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Chicago Cubs Are “Exploring” DTC Streaming Service, Potentially Partnering with Sinclair

Jeff Kotuby

Are the Chicago Cubs about to join in on the DTC broadcasting trend?

According to a report by the Chicago Tribune, the Cubs and Sinclair Broadcasting Group, the team’s current regional sports network (RSN) broadcasting partner, are in talks to launch a Cubs-themed DTC streaming service, allowing Cubs fans to watch their team without a cable or satellite subscription in 2023.

Carne Kenney, president of business operations for the Cubs, spoke with the Chicago Tribune about potentially launching the service, but said that there were hurdles to leap before it could become a reality — namely Major League Baseball itself.

“The ability to just freeform, bring wall-to-wall Cubs coverage to our fans with Marquee Sports Network. that was always the dream,” Kenney said. “The question then is: how do you go deeper? There’s a bunch of different vertical businesses that you can build alongside just the video production. We want to make sure it’s as robust as it can be.”

Unfortunately for the Cubs, and to a greater extent Sinclair, there’s the pesky matter of broadcasting rights that are interfering with their dreams. The Cubs only need to worry about getting one team’s rights — their own — but Sinclair has had a more challenging time trying to realize their own DTC streaming service due to the sheer number of rights that they need to procure before launching it. Sinclair CEO Chris Ripley said the app would “soft launch” in Q2 2022 to coincide with the baseball season, but there’s been nary a peep from Sinclair about the app as baseball’s delayed Opening Day inches closer.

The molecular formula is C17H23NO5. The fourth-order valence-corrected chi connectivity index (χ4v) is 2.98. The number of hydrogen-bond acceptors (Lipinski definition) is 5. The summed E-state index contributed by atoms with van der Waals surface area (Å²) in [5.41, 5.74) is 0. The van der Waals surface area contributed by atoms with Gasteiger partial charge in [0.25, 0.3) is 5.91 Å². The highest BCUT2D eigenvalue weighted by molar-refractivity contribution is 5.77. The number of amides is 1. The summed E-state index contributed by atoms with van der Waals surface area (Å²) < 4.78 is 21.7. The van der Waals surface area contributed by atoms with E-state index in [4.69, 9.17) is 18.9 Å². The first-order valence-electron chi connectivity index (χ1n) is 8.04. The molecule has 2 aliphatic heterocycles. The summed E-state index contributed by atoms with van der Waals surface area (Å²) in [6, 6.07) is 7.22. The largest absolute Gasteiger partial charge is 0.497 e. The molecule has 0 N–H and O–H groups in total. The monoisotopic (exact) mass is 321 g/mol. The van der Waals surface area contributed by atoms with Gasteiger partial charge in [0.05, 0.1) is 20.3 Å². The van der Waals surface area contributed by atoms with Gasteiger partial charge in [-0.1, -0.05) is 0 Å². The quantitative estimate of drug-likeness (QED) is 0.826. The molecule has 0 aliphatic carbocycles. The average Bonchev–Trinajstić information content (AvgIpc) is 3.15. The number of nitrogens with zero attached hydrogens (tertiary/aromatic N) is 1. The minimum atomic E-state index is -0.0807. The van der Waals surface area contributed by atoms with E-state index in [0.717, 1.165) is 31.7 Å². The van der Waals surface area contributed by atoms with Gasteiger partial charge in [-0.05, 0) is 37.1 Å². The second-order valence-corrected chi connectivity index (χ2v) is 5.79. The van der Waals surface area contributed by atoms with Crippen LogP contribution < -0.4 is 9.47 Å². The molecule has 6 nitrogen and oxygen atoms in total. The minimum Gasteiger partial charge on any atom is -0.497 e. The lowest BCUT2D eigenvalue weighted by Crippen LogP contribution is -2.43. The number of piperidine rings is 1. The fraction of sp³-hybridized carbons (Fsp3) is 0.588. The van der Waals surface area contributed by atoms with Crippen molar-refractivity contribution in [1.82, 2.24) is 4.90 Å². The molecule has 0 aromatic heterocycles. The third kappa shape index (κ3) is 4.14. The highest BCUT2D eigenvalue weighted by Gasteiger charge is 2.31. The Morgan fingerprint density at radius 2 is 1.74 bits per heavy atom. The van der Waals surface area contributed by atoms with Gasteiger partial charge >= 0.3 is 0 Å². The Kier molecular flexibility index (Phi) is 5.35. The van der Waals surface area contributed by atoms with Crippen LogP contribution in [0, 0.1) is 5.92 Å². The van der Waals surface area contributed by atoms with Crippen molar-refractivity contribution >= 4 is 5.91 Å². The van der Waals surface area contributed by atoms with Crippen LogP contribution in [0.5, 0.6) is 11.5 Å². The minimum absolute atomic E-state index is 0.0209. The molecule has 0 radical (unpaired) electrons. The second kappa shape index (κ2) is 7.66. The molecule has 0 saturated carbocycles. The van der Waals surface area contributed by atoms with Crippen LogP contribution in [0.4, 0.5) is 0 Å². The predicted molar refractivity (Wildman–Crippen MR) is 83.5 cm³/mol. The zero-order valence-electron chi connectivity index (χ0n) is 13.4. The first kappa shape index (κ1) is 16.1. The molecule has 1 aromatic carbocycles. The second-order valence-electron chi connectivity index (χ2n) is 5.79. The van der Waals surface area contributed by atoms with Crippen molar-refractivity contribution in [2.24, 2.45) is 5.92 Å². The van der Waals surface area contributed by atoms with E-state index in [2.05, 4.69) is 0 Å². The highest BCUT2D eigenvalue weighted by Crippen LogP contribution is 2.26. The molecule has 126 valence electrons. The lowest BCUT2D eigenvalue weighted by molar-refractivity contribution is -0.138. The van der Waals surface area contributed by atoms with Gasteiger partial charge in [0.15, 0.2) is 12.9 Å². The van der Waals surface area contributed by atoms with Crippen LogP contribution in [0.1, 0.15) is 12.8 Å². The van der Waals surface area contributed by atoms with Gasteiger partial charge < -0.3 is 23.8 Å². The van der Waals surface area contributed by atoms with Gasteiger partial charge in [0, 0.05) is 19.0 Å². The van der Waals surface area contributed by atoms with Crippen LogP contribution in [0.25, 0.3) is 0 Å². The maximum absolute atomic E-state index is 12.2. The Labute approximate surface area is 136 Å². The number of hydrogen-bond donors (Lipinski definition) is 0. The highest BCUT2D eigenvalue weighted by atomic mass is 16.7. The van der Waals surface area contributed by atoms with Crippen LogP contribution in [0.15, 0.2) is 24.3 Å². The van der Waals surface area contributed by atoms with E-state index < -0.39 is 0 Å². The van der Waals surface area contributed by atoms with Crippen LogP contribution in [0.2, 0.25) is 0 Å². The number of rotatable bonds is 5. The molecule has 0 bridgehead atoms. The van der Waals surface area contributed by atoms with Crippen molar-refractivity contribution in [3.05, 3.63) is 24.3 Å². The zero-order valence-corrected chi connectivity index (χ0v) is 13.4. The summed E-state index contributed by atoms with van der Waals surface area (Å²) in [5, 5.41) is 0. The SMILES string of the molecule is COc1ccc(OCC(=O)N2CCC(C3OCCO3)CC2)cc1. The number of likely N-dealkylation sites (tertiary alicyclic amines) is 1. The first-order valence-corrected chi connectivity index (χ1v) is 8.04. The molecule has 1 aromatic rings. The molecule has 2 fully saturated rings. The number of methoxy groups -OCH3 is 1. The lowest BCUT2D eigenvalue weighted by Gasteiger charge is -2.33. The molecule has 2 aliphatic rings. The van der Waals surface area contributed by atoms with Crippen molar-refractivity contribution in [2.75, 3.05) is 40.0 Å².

Later this year, the Bally Sports App will have a widespread launch focusing on the significantly larger number of team broadcasting rights that Sinclair owns across the NBA and NHL; that launch will presumably be timed to the opening of the basketball and hockey seasons in the fall. Currently, Sinclair owns the broadcasting rights to 16 NBA teams and 12 NHL teams.

It’s odd that Sinclair is choosing to showcase baseball above basketball and hockey, especially considering that A) they only have the rights to five MLB teams and B) the demographics involved with baseball versus basketball/hockey would seem to indicate the latter group is more likely to sign up for a streaming service. Millennials and Gen Z viewers prefer to watch their sports via streaming services on their mobile devices and at their discretion, rather than sitting and watching full games on a traditional TV setup.

Regardless, it’ll be interesting to see how the situation with the Cubs plays out and if it sets a precedent for Sinclair and their Bally Sports DTC service moving forward. Could they just dump the whole idea of their one-stop-shop DTC app and launch one per team? It’s unlikely, but if the Cubs move proves to be successful, Sinclair might just have to think about it.

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